Bush Energy Policy Seen as Potential Threat to National Parks

Date:   May 18, 2001
Contact:   Andrea Keller, National Parks Conservation Association, 202-454-3332

Bush Energy Policy Seen as Potential Threat to National Parks

Washington - The National Parks Conservation Association (NPCA) is reviewing the Bush Administration's National Energy Policy with a measure of concern. Aside from extolling the virtues of modern energy extraction in uncomfortably glowing terms, it also seems a clarion call for weakened government regulation.

One of the most disturbing elements in the new policy is its call for revising or reinterpreting language in the Clean Air Act that requires federal review of power plant modifications that affect emissions. Tampering with this part of the law could yield increases in harmful emissions from plants already producing effluents harmful to national parks and to human health, particularly in the Midwest and Southeast.

The plan cites "a renewed interest in building coal power plants" and suggests that "statutory, regulatory, and administrative difficulties" posed by government regulations for the control of such pollutants as nitrogen oxide, sulfur dioxide, mercury, and carbon dioxide may be slowing plant construction. The report urges the president to direct the Secretary of the Interior to find means for altering regulatory controls on federal oil and gas leases and to direct federal agencies "to provide greater regulatory certainty relating to coal electricity generation through clear polices that are easily applied to business decisions."

Before NPCA can endorse altering these regulations, we will have to be assured that the Bush Administration is not planning to use accelerated plant construction as an excuse to undermine necessary government controls on pollutants that already are damaging national parks from Great Smoky Mountains in the East to Big Bend in Texas. NPCA is concerned that such alterations will hamstring needed protections for national parks and other protected public lands.

Similarly, we cannot rest easily until we know that the goal of making "the licensing process more clear and efficient" for hydropower is not industry code for gutting proper controls that may be needed for protecting national parks. We are particularly concerned that the policy's call for exploring "opportunities for royalty reductions" to the federal government for offshore oil and gas development is just a giveaway of precious public resources.

The policy report urges the president to direct the secretaries of Interior and Energy to "re-evaluate access limitations to federal lands in order to increase renewable energy production. . ." Coupled with the stated goal of opening the Arctic National Wildlife Refuge to oil development, this process sounds like the beginning of a wholesale plan to exploit public lands, a plan that ultimately could include drilling into national parks and monuments. We need clarification on this point. We will not stand idly by while America's parks become oil fields.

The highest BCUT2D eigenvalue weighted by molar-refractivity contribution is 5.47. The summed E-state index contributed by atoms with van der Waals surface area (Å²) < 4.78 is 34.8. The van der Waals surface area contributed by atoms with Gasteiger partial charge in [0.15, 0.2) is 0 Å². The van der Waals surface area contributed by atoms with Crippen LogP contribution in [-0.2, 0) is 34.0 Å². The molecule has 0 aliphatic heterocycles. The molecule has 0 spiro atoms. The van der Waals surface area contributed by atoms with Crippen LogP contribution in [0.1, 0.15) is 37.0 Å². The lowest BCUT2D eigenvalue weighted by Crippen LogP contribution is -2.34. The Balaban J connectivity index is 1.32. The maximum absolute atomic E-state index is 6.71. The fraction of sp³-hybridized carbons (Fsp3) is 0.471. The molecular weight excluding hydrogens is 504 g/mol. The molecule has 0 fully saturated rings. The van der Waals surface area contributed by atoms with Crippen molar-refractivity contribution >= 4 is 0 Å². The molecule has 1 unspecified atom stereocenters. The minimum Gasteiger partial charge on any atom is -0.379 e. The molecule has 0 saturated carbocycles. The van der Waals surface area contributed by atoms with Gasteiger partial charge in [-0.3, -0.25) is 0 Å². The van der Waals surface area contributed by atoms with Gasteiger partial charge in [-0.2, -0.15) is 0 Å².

We are disturbed by presidential directives now being processed that will require federal agencies to consider the effects of their actions on energy policy and development. This sounds to us alarmingly like a move to replace environmental impact statements that guard public lands and health from the excesses of development with energy impact statements designed to push development at any cost.

The energy policy continues President Bush's process of ignoring his campaign promises to address climate change-a serious risk to the health of our planet. The plan fails to address the necessary reduction of carbon dioxide emissions that cause global warming. Scientists estimate that in less than 30 years, glaciers may disappear from Glacier National Park because of global warming. In addition, the South Florida/Everglades ecosystem, which the nation and the state of Florida have pledged to restore, is extremely vulnerable to global warming and resulting sea-level rise.

The Bush Administration's energy policy is woefully short on conservation measures, even though energy conservation in the United States has been one of the key means for reducing the impact of energy shortages in the past. The Administration appears to be geared toward energy production without environmental safeguards and energy consumption without meaningful conservation.

This energy policy was developed behind closed doors. The Bush Administration has refused to publish a list of those with whom Vice President Dick Cheney consulted in developing his plan. Press reports suggest that representatives of the extractive energy industries dominated the meetings. Closed doors and selective participation do not characterize a fair and inclusive way for developing a national energy policy and suggests a product designed for the benefit of an elite few over the interests of our national parks.

A smart energy policy would ensure at least the most basic protections for national parks and other wild lands for the enjoyment of the millions of people who will visit the parks this summer and for future generations. Our national parks need not be a sacrificial lamb to misguided energy policy.

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